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Pickle Me This

January 19, 2015

Born Out of This by Christine Lowther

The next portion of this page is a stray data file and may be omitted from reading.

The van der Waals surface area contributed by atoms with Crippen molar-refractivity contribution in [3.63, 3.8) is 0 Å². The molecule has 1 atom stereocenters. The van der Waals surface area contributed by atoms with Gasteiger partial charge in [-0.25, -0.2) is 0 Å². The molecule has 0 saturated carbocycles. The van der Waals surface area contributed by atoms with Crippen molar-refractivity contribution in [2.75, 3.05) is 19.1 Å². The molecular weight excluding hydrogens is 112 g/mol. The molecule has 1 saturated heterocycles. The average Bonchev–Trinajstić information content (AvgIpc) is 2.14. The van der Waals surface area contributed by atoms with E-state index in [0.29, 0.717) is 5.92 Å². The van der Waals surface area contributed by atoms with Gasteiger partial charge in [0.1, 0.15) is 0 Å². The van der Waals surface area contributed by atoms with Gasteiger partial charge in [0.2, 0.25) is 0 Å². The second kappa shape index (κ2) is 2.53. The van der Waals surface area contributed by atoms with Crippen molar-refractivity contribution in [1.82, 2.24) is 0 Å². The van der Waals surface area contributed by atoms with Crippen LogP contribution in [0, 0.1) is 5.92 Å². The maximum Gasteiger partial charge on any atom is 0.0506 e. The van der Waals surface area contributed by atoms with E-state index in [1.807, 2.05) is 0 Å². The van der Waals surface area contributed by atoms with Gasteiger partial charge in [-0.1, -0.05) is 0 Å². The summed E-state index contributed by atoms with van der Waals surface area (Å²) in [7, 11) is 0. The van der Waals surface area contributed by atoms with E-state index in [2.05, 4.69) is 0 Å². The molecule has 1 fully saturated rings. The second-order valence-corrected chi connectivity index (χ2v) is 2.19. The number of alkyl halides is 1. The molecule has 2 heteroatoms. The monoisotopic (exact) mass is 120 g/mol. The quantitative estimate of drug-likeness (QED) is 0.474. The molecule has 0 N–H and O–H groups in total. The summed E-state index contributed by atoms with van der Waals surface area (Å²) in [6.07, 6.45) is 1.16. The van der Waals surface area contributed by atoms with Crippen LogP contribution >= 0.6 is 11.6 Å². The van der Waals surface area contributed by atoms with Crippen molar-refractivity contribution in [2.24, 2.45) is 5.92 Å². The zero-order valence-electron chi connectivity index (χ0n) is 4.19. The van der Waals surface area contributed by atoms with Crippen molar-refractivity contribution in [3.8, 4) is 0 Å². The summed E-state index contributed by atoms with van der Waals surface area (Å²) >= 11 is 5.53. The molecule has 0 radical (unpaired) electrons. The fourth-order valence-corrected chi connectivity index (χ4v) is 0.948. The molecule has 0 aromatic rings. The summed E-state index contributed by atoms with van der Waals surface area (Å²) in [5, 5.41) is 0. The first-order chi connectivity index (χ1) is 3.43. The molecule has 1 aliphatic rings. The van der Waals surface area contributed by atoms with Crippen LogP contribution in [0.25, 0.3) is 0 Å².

born-out-of-thisChristine Lowther’s essay collection, Born Out of This, is a wild book about life on the margins, in terms of geography, culture, and environmental activism. It also reads like notes in a margin, rich with references to literary texts, song lyrics, poetry (in particular, works by Lowther’s mother, the poet Pat Lowther), and musings on life and nature, the view from her window. Which is not just any window. Christine Lowther makes her home on a house float off the Clayoquot Sound, on the west coast of Vancouver Island, anchored just off shore. A greenhouse sits on an accompanying float, where bees buzz and somehow slugs appear. After the pleasure of reading Sarah Henshaw’s The Bookshop That Floated Away last month, I was pleased to encounter another woman who makes her life on the water. And what a life it is, Lowther partaking in the labours required to keep her house maintained and sound, commuting to work via kayak (and later, motorboat), watching wolves from her deck, swimming with a seal, and (yes) shitting in a bucket. She writes wonderfully about her views of nature, of being immersed in it and still apart from it at once, about the complex and difficult relationships between humans and wild things, between people and place. She writes about the freedom and claustrophobia of rural life, and also about how her idyllic surroundings are not so at odds with her punk roots: “if anyone thinks it’s not punk to live out in nature they should visit during a storm.” Nature is teeming too with death as much as it’s full of life, the opening piece in the collection presenting a stream choked with the bodies of dead salmon, though it’s not strictly a system of binaries: “This landscape of gore nourishes and fertilizes the trees and berry bushes.” And so too is death a shadow in Lowther’s own life; in “Gifts from Lands So Far Apart,” she explores the ways in which the loss of mother was connected to landscape, and this loss subtly haunts the rest of the collection. (The following essay begins: “An infant harbour seal cries for its mother…”) Lowther also explores the roots of her own environmental and political activism, her essay, “We Tremble in Response: Famished for Grief,” an excellent complement to Nancy Lee’s recent novel The Age, both works exploring Vancouver in the early 1980s and a sense of inevitable catastrophe in the nuclear age, the sitting perched on the edge of the world in more ways than just one. Other essays, about community gardening in Vancouver and wildlife in the city, underline Lowther’s connections between here and there, her principle that the rural and urban are not so much at odds, and that indeed their sensibilities mingle.

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